UUA considers new plans for youth ministry

UUA considers new plans for youth ministry

Youth Ministry Working Group developing new approach, wants youth leaders 'embedded all over the place.'


A group charged with creating a new structure for ministering to and with Unitarian Universalist youth met for the second time April 11-14, accepting a formal charge to come up with a new framework for the UUA’s services to youth, and announcing that its work would take about a year.

The Youth Ministry Working Group, a 15-person group of youth and adults, was formed earlier this year by UUA President William G. Sinkford. The group is charged with prioritizing recommendations that resulted from a just-completed three-year review of the UUA’s ministry to and with youth.

The Working Group met for four days in Newton, Mass. For two hours they also met with the Steering Committee of YRUU (Young Religious Unitarian Universalists), a continental organization of UU youth. Much of the UUA’s current support of youth is channeled through YRUU, but that will be changing.

Some UUA staff and religious education professionals as well as youth believe the YRUU structure is not serving the majority of UU youth in congregations, but primarily serves only a few hundred youth who are active participants in YRUU district and continental activities. YRUU supporters point to the continental organization’s legacy as a youth-led and relatively autonomous structure that fosters connections among young people at the district and continental level.

Judith Frediani, the UUA’s director of Lifespan Faith Development, said the April meeting was productive. Frediani facilitated the Working Group meeting with the Youth Ministry Office’s Sara Eskrich.

Frediani said one of the group’s initial conclusions is that youth should be involved in all levels throughout the Association, including congregational life and district activities, rather than being “isolated” in a separate group like YRUU. “They should be included on many committees and commissions and in more than a token role,” she said. “We need to find ways to make that happen. We want youth embedded all over the place.”

She said another focus of the group will be to move youth services closer to the congregations. The Working Group will be prioritizing recommendations made last summer by the UUA Summit on Youth Ministry, which followed the three-year Consultation on Ministry to and With Youth, to which 5,000 UUs, including hundreds of youth and congregations contributed information.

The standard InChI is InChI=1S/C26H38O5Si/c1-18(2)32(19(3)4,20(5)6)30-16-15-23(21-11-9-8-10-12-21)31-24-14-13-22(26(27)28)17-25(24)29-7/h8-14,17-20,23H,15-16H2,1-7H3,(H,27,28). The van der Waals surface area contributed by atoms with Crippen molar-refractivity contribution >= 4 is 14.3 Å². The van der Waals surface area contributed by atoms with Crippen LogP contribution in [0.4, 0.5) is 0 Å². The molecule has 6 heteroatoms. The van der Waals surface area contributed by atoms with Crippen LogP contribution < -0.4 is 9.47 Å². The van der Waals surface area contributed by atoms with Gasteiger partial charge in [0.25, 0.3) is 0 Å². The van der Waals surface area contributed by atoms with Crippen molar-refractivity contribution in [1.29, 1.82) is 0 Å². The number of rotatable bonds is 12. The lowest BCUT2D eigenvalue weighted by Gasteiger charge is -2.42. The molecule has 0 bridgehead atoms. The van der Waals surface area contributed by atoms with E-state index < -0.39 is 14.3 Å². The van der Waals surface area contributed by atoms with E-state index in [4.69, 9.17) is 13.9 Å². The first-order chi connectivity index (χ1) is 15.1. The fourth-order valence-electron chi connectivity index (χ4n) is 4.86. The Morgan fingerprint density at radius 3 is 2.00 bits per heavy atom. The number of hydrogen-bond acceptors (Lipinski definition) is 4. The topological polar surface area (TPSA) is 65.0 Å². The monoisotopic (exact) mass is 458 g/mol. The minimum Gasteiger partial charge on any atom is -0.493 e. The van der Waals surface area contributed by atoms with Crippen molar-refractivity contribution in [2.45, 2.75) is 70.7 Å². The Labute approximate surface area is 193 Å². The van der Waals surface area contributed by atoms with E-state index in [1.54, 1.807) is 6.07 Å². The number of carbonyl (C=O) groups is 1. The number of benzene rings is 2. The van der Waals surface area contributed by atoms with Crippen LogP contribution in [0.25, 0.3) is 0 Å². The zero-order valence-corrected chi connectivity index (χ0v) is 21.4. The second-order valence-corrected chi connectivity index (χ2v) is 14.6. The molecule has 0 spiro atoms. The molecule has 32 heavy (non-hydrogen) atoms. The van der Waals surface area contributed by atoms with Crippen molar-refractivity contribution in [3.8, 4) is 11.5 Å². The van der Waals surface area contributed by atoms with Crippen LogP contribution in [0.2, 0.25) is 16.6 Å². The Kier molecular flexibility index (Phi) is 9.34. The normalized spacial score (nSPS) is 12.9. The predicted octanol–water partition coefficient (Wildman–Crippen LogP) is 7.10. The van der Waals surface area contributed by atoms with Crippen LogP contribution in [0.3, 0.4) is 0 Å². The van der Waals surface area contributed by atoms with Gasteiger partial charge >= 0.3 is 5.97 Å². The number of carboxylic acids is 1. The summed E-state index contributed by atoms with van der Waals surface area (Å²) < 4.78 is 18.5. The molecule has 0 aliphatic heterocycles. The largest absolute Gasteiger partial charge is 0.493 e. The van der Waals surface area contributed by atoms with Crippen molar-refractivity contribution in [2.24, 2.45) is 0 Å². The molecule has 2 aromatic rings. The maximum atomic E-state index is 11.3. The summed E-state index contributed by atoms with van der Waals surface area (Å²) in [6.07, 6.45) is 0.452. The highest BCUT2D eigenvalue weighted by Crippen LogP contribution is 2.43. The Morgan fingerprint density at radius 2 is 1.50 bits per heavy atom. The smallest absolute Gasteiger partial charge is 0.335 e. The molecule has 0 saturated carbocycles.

The Working Group met for the first time in February. Some UU youth reacted in anger at that meeting when they learned that support would end at some point for YRUU. At that time Sinkford said that no final decisions had been made about YRUU funding. But he also confirmed that YRUU would be replaced at some point by a new structure.

The budget approved by the UUA Board of Trustees at its April meeting does not include funding for Continental YRUU after June 2008. The board urged the UUA to fund a transitional group of youth leaders, proposed by the Steering Committee, which will work with the Working Group. (See companion article.)

Frediani confirmed this week that the implementation of a new youth structure would take some time. “So we’re going into an interim year of answering the question of what a new youth ministry structure will look like,” she said.

She acknowledged that some youth feel “pushed aside and disrespected” by this transition. “They have legitimate grievances. We did not always keep them informed as well as we could have.”

The Working Group met with Sinkford during the recent meetings in Newton. UUA Executive Vice President Kathleen Montgomery met with the YRUU Steering Committee.

The Working Group received a charge, which is to recommend to the administration and the UUA board a framework and strategic vision for UU youth ministry that supports the findings of the Consultation on Ministry to and with Youth and the recommendations of the Summit on Youth Ministry.

In a prepared statement the Working Group said it envisioned a youth ministry “that is central to the articulated mission of Unitarian Universalism, offers multiple pathways for involvement in our faith communities, and is congregationally based, multigenerational, spirit-centered, counter oppressive, multicultural, and radically inclusive.”

The Working Group created a draft of what it hopes to accomplish, including strengthening youth ministry in congregations, using the UUA’s financial resources and staff to build youth ministry at district and regional levels (possibly including a fulltime staff person in each region). Frediani said the Working Group also wants to create more opportunities for youth to gather continentally for social justice and “spirit-centered” reasons.

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